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Voting closed 3

Yeah, it's unlikely a mayor would ever be recalled over this. It's called leadership. The next mayor of Boston needs to just make it happen. Yes, people will complain about it, but at the end of the day they'll get over it.

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Voting closed 9

is frankly delusional, in my book. You underestimate both the scale of such an undertaking and what a hot potato it would be for a mayoral candidate. You want to get people to the polls to vote for your opponent, try taking away their free parking. Without a better plan than "just make it happen", it's political suicide here.

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Voting closed 4

The politically expedient thing to do would be to start a city-wide sidewalk shoveling program and use parking fees to pay for it. Studies show that people sometimes don't hate new taxes and fees as long as they feel like they're getting something in return.

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Voting closed 5

no parking permit for the SouthEnd doesn't mean no parking by the way. new residents are not 2nd class. Just let everyone look for parking equally. You can still get a car if you like.

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Voting closed 7

I don't get why parking spaces somehow get different treatment than bedrooms here. Most people start out in a studio or a 1-bedroom apartment. When they have a kid, they upgrade to a bigger place. If you live in a place with no parking and you get a job that requires you to own a car, you rent a parking space or find another apartment with parking.

The problem with the existing system is that we have to have all of these extra parking spaces sitting empty for all of the people that are "pre-car". It wastes an enormous amount of (very expensive) real estate that we all end up paying for.

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Voting closed 8

spaces you're referring to exist. Not sure of the multiple (5x wouldn't surprise me), but there are many more parking permits issued than resident spaces available. I'm sure it varies by neighborhood, but I've spent countless hours circling the block looking for an available resident space in the Back Bay, the South End and City Point after a long day of work -- it gets horribly worse after snowfalls, especially in neighborhoods with the hateful practice of space-saving -- and I expect it's more dreadful in the North End and Beacon Hill, maybe others.

Finding a home that includes private parking is an expensive luxury in many neighborhoods here. Sure: include that into your affordability equation before you move here, but what about people of lesser means that rely on their cars and lived here before the pressure on resident parking became acute?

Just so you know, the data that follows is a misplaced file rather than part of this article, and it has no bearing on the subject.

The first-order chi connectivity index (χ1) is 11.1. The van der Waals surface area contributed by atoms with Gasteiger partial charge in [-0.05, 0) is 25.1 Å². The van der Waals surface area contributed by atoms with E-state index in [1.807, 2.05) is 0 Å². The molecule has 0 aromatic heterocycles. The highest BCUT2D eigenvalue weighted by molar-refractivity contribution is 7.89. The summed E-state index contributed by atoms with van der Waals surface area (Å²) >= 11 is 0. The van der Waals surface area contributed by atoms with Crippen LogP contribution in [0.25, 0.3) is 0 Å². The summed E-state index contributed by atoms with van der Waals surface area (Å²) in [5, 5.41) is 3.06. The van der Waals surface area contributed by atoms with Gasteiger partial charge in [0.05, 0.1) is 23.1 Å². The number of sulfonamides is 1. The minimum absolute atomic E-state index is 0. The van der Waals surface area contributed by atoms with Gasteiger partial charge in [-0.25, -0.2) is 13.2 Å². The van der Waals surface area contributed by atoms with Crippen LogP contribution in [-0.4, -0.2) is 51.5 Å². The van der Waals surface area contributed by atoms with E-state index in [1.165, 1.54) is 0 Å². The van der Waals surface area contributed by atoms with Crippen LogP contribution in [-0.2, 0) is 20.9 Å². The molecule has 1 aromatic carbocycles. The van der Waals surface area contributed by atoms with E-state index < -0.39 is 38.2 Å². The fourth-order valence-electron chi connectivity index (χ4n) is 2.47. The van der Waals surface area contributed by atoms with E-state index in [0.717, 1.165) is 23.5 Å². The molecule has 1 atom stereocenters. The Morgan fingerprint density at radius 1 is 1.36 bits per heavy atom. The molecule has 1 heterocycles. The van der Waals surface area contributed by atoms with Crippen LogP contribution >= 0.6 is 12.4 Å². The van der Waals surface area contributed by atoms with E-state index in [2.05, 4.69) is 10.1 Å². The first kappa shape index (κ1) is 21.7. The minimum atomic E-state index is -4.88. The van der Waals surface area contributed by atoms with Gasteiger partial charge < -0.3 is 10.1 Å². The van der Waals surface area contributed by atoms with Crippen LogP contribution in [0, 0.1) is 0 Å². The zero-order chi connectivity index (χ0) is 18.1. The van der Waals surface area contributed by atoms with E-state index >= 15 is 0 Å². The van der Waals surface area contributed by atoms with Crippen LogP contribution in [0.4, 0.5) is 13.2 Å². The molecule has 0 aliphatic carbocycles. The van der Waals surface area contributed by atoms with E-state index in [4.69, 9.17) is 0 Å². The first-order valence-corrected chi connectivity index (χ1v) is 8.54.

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Voting closed 4

…. even lesser means that cannot even afford a car so they have to rent or borrow when they can’t do without one? Or what about those people who could afford to own a car but chose not to own a car and use public transportation instead? What about when some of those people may need a visiting nurse or social worker or food delivery? Some of these people have also lived in their neighborhoods since before residential parking permits were required. What do they do when they need to park that car in their neighborhood even possibly in front of their home but they can’t because those spots are reserved for residents who have permits?

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Voting closed 7

Having a car in the city is an expensive luxury. One that relies substantially on the tax dollars of your fellow non-car-owning residents to support. If you decide to acquire a car I see no reason why the rest of us should pay just so that you can keep living affordably in a place where the burden it imposes on everyone else is so high. People pay a premium to live in places like the South End because they are close-in, walkable neighborhoods. If you're going to pay that premium even though you own a car and drive it to work, why should the rest of us pay to subsidize your decision not to move?

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Voting closed 5

I wonder why Scientology didn't do whatever it was they planned to do with that building?

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Voting closed 7

N/t

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Voting closed 23

unwanted "personality tests"?

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Voting closed 13

It turned out to be a mission impossible.

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Voting closed 13